-- All USA Gymnastics staff and board members must complete SafeSport training offered by the U.S. Center for Safe Sport within three months.

    -- All staff and board members must complete a comprehensive ethics training unit within the next six months.

    USA Gymnastics responded with a statement on its site, including, “USA Gymnastics completely embraces the requirements outlined in the [email]. We understand that the requirements imposed by the letter will help us enhance our ability to build a culture of empowerment throughout the organization, with an increased focus on athlete safety and well-being.”

    As of Friday, all links to "Board of Directors" at revealed nothing about the board, much less a list of names.

  • Friday, January, 05, 2018
    AB Today 2017: Our Top 10 Stories of the Past Year

    Deregulation and legal action. Out-of-control training and recruiting practices. These were topics that drew much of our readers’ attention in 2017.  AB Today has compiled a list of the top stories that broke in this space over the past year. Here are the 10 that garnered the most page views, in ascending order:

  • Wednesday, November, 30, 2016
    AB Show 2016: The Magic of Orlando

    There’s something about Orlando, Fla., that stirs the nostalgia in this AB Show-goer. It’s where the conference and expo (as it used to be known) was held my first eight years at Athletic Business, and it has been there another four times since. In all, Orlando has served as the annual home away from home for AB roughly half the time in our show’s 35-year history.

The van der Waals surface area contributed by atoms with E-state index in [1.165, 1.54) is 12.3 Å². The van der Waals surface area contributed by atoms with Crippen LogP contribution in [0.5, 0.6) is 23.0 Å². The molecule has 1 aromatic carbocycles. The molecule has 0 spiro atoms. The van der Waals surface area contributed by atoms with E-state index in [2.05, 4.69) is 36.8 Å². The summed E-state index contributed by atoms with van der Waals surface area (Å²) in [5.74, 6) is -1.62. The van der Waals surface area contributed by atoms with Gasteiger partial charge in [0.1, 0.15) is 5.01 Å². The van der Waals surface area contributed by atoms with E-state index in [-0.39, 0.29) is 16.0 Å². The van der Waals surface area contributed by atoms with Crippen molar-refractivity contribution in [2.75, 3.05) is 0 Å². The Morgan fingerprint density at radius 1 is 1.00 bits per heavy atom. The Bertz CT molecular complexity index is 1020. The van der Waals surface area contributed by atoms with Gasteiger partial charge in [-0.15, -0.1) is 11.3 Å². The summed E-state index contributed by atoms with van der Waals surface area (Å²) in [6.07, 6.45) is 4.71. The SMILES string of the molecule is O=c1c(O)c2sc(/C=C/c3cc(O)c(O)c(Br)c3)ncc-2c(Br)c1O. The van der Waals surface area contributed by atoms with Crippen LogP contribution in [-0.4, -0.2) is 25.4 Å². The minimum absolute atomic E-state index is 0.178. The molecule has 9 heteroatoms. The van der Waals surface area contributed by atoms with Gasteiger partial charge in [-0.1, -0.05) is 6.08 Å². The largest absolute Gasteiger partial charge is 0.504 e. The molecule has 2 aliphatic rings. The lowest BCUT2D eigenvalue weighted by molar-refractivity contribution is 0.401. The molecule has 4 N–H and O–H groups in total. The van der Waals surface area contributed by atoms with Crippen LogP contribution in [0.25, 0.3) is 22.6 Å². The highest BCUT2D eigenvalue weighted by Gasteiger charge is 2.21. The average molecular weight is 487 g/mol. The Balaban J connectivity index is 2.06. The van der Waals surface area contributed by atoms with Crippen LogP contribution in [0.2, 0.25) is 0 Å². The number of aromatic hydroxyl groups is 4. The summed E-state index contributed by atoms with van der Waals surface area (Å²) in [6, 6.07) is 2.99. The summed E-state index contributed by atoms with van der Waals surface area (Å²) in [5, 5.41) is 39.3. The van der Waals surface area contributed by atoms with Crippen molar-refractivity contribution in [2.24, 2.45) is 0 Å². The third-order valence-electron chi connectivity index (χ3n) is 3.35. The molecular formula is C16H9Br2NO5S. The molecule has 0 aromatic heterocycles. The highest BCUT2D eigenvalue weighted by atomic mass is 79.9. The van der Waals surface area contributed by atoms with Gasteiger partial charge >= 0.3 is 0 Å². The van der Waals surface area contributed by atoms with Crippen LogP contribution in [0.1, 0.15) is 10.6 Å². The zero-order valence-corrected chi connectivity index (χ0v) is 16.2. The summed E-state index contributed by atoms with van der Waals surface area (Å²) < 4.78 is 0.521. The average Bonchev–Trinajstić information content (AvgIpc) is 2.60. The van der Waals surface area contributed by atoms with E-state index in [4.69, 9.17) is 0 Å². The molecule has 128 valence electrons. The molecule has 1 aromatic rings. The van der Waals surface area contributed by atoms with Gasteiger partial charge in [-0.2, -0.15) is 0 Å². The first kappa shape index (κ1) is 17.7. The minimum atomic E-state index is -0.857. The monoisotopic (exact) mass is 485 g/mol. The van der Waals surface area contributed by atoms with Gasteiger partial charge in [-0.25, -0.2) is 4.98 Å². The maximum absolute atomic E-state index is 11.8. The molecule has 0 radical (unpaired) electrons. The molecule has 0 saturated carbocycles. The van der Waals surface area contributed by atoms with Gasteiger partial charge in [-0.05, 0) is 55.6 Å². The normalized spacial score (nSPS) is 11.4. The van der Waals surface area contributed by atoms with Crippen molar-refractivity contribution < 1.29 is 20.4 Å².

• Monday, November, 10, 2014
    Get to Know Your Peers When Attending ABC

    This is a story about a conversation Lou Holtz and I never had.

  • Tuesday, August, 12, 2014
    Robin Williams Drew Attention to Inaugural Augie’s BASH

    Robin Williams possessed the kind of frenetic magnetism that dared you to look away. For me, it wasn’t possible. The actor/comedian’s larger-than-life persona was tailor-made for a movie screen.

  • Thursday, January, 17, 2013
    Blog: The Tangled Webs of Lance Armstrong, Manti Te'o

    The twisted tales of Lance Armstrong and Manti Te'o are now intertwined. Heroes to many, these athletes have lived lies before our eyes, and now those lies are unraveling within the same week.

  • Monday, December, 03, 2012
    Blog: The Life and Death of Rick Majerus